RBI - 105

Steals - 6

Total Bases - 301

 

Awards

6x All-Star

5x LL Games Played

2x MVP Top-10

2x Silver Slugger

1x LL RBI

 

Backup

Derek Jeter (2000-20009)

 

Rationale

I know you think I'm crazy for not starting DJ at short, but his decade stats don't earn him the spot. I know postseason performance is key, but he won less than half of his World Series titles in the decade and had sub-.250 batting averages six times in playoff series this decade.

He never had a 25 home run, 100 RBI, or 35 steal season in the decade and didn't win any MVP awards (though many will argue he should've). However, that doesn't mean he didn't earn a spot on this team.

He's on this roster for the same reasons he's going to the Hall of Fame: His intangibles. He's a born winner with two World Series titles in the decade, he's the Yankee captain, and he's one of the most clutch players to ever play the game.

Not starting him was a tough call, but you simply cannot have this roster without Derek Jeter.

 

Decade Averages

Games - 150

Batting Average - .317

OPS - .844

Hits - 194

Runs Scored - 109

Home Runs - 16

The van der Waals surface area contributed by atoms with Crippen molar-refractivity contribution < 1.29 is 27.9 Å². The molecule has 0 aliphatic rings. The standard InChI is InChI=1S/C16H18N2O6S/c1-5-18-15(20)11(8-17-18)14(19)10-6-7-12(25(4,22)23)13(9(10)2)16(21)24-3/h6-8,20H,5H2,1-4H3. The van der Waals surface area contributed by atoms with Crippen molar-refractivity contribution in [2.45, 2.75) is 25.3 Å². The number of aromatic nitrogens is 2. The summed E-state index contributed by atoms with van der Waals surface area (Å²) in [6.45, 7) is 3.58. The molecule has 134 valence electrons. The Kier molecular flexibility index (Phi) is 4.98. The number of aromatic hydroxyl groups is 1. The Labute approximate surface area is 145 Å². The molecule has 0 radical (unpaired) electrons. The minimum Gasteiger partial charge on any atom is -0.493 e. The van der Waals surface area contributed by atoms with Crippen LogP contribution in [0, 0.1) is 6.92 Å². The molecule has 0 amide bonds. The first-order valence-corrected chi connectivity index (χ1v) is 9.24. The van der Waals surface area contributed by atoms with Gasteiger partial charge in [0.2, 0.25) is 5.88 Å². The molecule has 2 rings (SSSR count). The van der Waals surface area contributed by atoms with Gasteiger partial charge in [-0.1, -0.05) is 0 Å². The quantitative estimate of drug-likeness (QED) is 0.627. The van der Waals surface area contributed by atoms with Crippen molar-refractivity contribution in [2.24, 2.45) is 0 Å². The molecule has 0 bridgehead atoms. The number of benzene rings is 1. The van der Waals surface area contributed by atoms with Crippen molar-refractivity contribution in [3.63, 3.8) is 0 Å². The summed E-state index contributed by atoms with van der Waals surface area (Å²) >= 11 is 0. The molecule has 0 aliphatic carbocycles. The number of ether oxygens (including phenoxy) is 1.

RBI - 73

Steals - 22

Total Bases - 279

 

Awards

8x All-Star

5x MVP Top-10

4x Gold Glover

3x Silver Slugger

 

Left Fielders

 

Starter

Barry Bonds (2000-2007)

 

Rationale

It pains me to put him on this list just as much as it pains you to put read it.

However, I decided to put steroid accusations aside while making this list for the sheer fact that there are plenty of guys who could have done it whom we may never know about. Bonds may have only played seven full seasons in the decade, but he was the most feared hitter in the game for five of them. In 2001, he broke the single-season home run record and began a string of four MVP awards.

Even when he was on the downside of his career, Bonds lead the league in intentional walks and averaged 27 home runs, showing how feared he still was. As an added bonus, Barry averaged 10 steals per season the first half of the decade and, in every full season he played in the decade, lead the league in walks.

Bonds carried the Giants to the 2002 World Series and had more seasons leading the league in OPS than many players do total season in the MLB. Whether or not he was a steroid abuser is not the topic of discussion in this article (I've written about the subject in other articles), but instead the fact that, for half a decade, nobody wanted to pitch to the guy. He was that good.

 

Decade Averages

Games - 123

Batting Average - .322

OPS - 1.241

Hits - 116

Runs Scored - 96

Home Runs - 40

RBI - 87

Steals - 7

Total Bases - 260

 

Awards

6x All-Star

5x Silver Slugger

5x MVP Top-10

4x MVP

4x LL OPS

2x LL Batting Average

1x LL Home Runs

 

Backup

Manny Ramirez (2000-2009)

 

Rationale